I wish I had a dollar for every time I heard someone say, “I hate sales.” Whether they said it from the perspective of “I don’t want to sell,” or “I don’t like the feeling of being ‘sold’ to,” I get it. I hate the typical notion of sales as well, what it is and how it’s generally done. But that’s not how it has to be. We can shift that paradigm by making sales about learning and listening first.
Last week I had a conversation with a friend in my network about the opportunity to attend a free webinar presented by an organization supporting women in sales. This friend is self-employed and does incredible work that makes a difference; she facilitates communication training for leaders and teams, specifically focused on enhancing leadership listening capabilities. In our current corporate culture, I believe we need more of what she does. But she is reluctant to “sell.” She told me, “I’m not a salesperson. I’m a teacher and a listener. I want to make the world a better place by teaching people how to listen and understand each other. That’s how we change the way business is done.”
Admittedly, she resists anything having to do with sales training, CRMs, follow-up cadence, etc. She said, “I don’t want to sell. When people find me, we have a conversation and I try to understand them, and they understand me and then they decide to work with me.”
So I said, “Then actually, I would say you’re one of the best salespeople I know!” Clearly, she listens and builds trust in order to “close the deal.” Then I thought, "What if she were able to have many more of those conversations? What would that ultimately do for her income and the impact she can make in the world?"
At the most fundamental level, people want to feel heard and understood, not spoken at or sold to. Unfortunately, this is how our culture views sales; salespeople talk too much and don’t listen enough. In fact, a 2016 global survey fielded by HubSpot, 69% of buyers wish that their salesperson listened to their needs and 61% want a seller that “isn’t pushy” and provides information relevant to them. In a sales role, without a commitment to listen first versus advocate, it’s nearly impossible to build trust, and trust is ranked the number one component in choosing to work with a salesperson by 51% of decision-makers.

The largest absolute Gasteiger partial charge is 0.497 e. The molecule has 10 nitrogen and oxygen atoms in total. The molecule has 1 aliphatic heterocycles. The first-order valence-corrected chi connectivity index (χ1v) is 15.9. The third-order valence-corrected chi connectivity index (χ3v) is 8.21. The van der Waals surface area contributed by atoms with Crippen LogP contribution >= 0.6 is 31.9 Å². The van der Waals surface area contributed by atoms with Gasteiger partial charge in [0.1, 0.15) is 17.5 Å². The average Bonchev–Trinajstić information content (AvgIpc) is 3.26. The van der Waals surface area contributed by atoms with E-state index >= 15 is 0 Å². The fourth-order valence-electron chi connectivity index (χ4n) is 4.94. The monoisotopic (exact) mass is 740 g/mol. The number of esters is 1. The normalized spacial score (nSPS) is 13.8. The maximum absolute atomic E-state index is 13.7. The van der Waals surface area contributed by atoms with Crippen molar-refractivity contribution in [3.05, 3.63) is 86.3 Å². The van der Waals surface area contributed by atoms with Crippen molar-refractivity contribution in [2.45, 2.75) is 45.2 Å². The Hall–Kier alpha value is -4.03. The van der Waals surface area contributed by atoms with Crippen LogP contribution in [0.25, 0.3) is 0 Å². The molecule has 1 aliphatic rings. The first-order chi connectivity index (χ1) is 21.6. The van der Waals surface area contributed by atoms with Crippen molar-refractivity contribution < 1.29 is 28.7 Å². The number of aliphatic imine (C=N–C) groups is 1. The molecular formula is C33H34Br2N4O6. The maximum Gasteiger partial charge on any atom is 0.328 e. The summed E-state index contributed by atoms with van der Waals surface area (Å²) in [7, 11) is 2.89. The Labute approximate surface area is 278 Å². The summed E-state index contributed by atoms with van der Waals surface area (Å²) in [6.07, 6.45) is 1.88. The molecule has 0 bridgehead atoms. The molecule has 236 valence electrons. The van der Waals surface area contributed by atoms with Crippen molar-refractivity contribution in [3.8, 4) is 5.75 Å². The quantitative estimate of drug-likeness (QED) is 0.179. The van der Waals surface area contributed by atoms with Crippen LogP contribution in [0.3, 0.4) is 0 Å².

I suggest we shift our perspective and consider sales to be an even exchange. Maybe my friend was onto something. What if we were to call ourselves Listeners instead of Salespeople? The most critical aspect of meeting the needs of our buyer and closing a sale is being able to listen to their needs and articulate how we can meet them. Listening comes first. Speaking and sharing information comes dead last. In between, ask questions to confirm what is important to them. Here are four simple things you can do to start shifting the sales experience, both for you and your potential clients and customers:
- Don’t try to sell your product. Seek a deep understanding of what your buyer needs and cares about.
- Be curious. Ask questions with the intention of slowing down to truly listen to the answer.
- Don’t prepare a scripted pitch. This will only prevent you from being able to genuinely listen and respond to your prospect’s needs and concerns in the moment.
- Appreciate that not every prospect is a great fit. If you listen to learn you may determine that you can’t meet the specific needs of your buyer. In that case, be honest and respectful of their time and end the meeting.
Collectively, it’s time we shift our negative perception of selling and open the door for meaningful conversations built on a foundation of trust. As the “seller” we need to tap into the gifts we have to offer. If we know we can help our prospect and be an ally in their business success, it’s much easier to have a genuine connection and conversation.